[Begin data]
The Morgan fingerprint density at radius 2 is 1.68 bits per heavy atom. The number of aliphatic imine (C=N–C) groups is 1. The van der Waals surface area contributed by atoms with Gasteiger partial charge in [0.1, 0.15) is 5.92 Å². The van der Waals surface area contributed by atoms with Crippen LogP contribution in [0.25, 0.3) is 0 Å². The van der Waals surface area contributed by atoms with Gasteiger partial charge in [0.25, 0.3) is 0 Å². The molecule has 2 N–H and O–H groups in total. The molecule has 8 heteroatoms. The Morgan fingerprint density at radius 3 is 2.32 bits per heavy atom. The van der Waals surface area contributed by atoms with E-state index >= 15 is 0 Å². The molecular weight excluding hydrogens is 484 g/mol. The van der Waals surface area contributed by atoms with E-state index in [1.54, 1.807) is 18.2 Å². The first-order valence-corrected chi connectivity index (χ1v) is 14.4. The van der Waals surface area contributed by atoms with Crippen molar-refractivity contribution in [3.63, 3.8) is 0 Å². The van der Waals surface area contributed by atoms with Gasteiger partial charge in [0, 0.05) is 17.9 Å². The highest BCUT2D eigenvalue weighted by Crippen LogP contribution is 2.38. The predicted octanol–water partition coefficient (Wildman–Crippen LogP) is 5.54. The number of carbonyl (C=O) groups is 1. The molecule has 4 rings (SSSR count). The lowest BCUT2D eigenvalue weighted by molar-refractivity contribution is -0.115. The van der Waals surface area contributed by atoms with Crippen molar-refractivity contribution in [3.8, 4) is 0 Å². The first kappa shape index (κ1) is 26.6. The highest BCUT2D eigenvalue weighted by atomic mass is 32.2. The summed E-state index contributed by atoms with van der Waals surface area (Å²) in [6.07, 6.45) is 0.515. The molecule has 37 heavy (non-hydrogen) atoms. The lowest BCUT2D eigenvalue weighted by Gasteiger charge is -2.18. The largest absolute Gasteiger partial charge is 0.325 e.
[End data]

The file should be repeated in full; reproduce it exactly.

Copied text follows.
The Morgan fingerprint density at radius 2 is 1.68 bits per heavy atom. The number of aliphatic imine (C=N–C) groups is 1. The van der Waals surface area contributed by atoms with Gasteiger partial charge in [0.1, 0.15) is 5.92 Å². The van der Waals surface area contributed by atoms with Crippen LogP contribution in [0.25, 0.3) is 0 Å². The van der Waals surface area contributed by atoms with Gasteiger partial charge in [0.25, 0.3) is 0 Å². The molecule has 2 N–H and O–H groups in total. The molecule has 8 heteroatoms. The Morgan fingerprint density at radius 3 is 2.32 bits per heavy atom. The van der Waals surface area contributed by atoms with E-state index >= 15 is 0 Å². The molecular weight excluding hydrogens is 484 g/mol. The van der Waals surface area contributed by atoms with E-state index in [1.54, 1.807) is 18.2 Å². The first-order valence-corrected chi connectivity index (χ1v) is 14.4. The van der Waals surface area contributed by atoms with Crippen molar-refractivity contribution in [3.63, 3.8) is 0 Å². The van der Waals surface area contributed by atoms with Gasteiger partial charge in [0, 0.05) is 17.9 Å². The highest BCUT2D eigenvalue weighted by Crippen LogP contribution is 2.38. The predicted octanol–water partition coefficient (Wildman–Crippen LogP) is 5.54. The number of carbonyl (C=O) groups is 1. The molecule has 4 rings (SSSR count). The lowest BCUT2D eigenvalue weighted by molar-refractivity contribution is -0.115. The van der Waals surface area contributed by atoms with Crippen molar-refractivity contribution in [3.8, 4) is 0 Å². The first kappa shape index (κ1) is 26.6. The highest BCUT2D eigenvalue weighted by atomic mass is 32.2. The summed E-state index contributed by atoms with van der Waals surface area (Å²) in [6.07, 6.45) is 0.515. The molecule has 37 heavy (non-hydrogen) atoms. The lowest BCUT2D eigenvalue weighted by Gasteiger charge is -2.18. The largest absolute Gasteiger partial charge is 0.325 e.